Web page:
TRUSTEES OF INDIANA UNIVERSITY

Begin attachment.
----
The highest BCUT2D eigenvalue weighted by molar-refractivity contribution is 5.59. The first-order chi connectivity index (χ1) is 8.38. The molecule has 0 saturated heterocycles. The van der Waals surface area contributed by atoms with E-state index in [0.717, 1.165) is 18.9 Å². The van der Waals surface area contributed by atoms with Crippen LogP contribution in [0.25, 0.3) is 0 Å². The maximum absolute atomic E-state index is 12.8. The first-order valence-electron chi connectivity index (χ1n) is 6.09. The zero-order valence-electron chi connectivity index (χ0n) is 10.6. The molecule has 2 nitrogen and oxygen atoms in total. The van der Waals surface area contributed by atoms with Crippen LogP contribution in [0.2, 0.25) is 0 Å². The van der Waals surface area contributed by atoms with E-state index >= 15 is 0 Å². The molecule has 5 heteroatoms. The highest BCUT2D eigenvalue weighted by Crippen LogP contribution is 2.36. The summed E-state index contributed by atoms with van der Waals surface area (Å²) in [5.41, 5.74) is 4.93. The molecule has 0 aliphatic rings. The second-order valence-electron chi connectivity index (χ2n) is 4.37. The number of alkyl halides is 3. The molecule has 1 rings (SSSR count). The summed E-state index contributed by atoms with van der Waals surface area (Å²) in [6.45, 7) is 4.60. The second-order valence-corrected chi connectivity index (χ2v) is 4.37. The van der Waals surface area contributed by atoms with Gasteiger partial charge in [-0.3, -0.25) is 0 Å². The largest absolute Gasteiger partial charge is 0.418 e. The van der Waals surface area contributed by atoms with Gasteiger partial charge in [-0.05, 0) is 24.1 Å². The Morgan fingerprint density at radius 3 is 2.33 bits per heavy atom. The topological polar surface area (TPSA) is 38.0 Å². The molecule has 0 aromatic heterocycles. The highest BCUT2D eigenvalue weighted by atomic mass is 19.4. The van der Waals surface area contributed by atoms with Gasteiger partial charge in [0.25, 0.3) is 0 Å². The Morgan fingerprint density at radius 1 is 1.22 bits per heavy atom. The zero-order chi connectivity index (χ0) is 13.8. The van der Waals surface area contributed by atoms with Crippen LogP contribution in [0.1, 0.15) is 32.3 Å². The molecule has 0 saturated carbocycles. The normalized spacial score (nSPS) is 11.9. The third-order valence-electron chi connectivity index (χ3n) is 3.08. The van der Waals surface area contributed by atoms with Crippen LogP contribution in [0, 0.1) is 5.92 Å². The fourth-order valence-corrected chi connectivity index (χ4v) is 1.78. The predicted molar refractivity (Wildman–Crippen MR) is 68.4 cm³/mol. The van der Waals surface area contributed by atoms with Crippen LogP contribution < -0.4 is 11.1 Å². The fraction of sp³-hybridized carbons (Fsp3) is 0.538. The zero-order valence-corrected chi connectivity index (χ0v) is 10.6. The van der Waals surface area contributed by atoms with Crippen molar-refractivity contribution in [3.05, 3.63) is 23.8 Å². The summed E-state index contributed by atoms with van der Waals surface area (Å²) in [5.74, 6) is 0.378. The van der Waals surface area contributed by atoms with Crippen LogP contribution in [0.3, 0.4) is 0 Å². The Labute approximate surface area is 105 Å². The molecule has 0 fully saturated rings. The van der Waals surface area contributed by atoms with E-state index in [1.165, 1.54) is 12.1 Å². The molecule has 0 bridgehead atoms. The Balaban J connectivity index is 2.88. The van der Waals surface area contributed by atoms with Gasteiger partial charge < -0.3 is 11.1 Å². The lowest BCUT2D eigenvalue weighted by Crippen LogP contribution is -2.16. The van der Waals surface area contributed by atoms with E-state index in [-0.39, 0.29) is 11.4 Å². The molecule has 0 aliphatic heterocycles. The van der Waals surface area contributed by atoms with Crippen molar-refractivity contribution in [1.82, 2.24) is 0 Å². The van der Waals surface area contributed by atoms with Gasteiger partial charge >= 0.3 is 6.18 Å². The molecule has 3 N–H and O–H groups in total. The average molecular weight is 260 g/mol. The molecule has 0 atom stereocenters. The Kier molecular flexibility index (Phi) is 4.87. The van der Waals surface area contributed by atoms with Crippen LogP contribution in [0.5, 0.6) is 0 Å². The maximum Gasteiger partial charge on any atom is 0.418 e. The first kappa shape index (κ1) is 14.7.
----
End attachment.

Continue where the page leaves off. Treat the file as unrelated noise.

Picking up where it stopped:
Allergic diseases, such as asthma, are promoted by abnormal differentiation of T helper type 2 (Th2) cells. A recently described T cell subset (termed "Th17" cells) has been found to promote inflammation and autoimmune disease, in large part due to their secretion of the cytokine IL-17. An important goal for the management of T cell-mediated diseases is to achieve a complete understanding of the regulatory mechanisms controlling the differentiation of Th2 and Th17 cell types. The BCL-6 gene, originally identified as an oncogene for B cell lymphoma, encodes a transcriptional repressor protein. We have shown previously that BCL-6 is a potent inhibitor of Th2 cell differentiation, and BCL-6-deficient mice develop greatly exaggerated Th2 responses and Th2-type inflammation. We have recently found that BCL-6-deficient T cells are severely impaired in their ability to undergo Th17 differentiation, indicating that BCL-6 function is required for normal Th17 differentiation. The cytokine IL-6 can promote Th17 differentiation, but the Th2 cytokine IL-4 strongly blocks Th17 differentiation. We have found that BCL-6 is necessary to repress IL-4 expression induced by IL-6 during Th17 differentiation. Further, we have found that BCL-6 is up-regulated in T cells stimulated under Th17 conditions, indicating a unique requirement for BCL-6 in Th17 differentiation. Our hypothesis is that BCL-6 is critically required for Th17 responses because BCL-6 represses IL-6-induced IL-4 and/or IL-4 signals that can block Th17 differentiation. We will test this hypothesis with four specific aims outlined below. The lethal Th2-type inflammatory disease that develops in BCL-6-deficient mice underscores the critical role of BCL-6 in T cell differentiation. Elucidating the molecular details of the role of BCL-6 in the Th2 and Th17 pathways will increase our understanding of how T helper cell differentiation is regulated and should promote the development of new drug targets for the treatment of human allergic and autoimmune diseases. Further, since BCL-6 is a major oncogene in human B cell lymphoma, increased knowledge of BCL-6 function will enhance our general understanding and treatment of B cell lymphoma.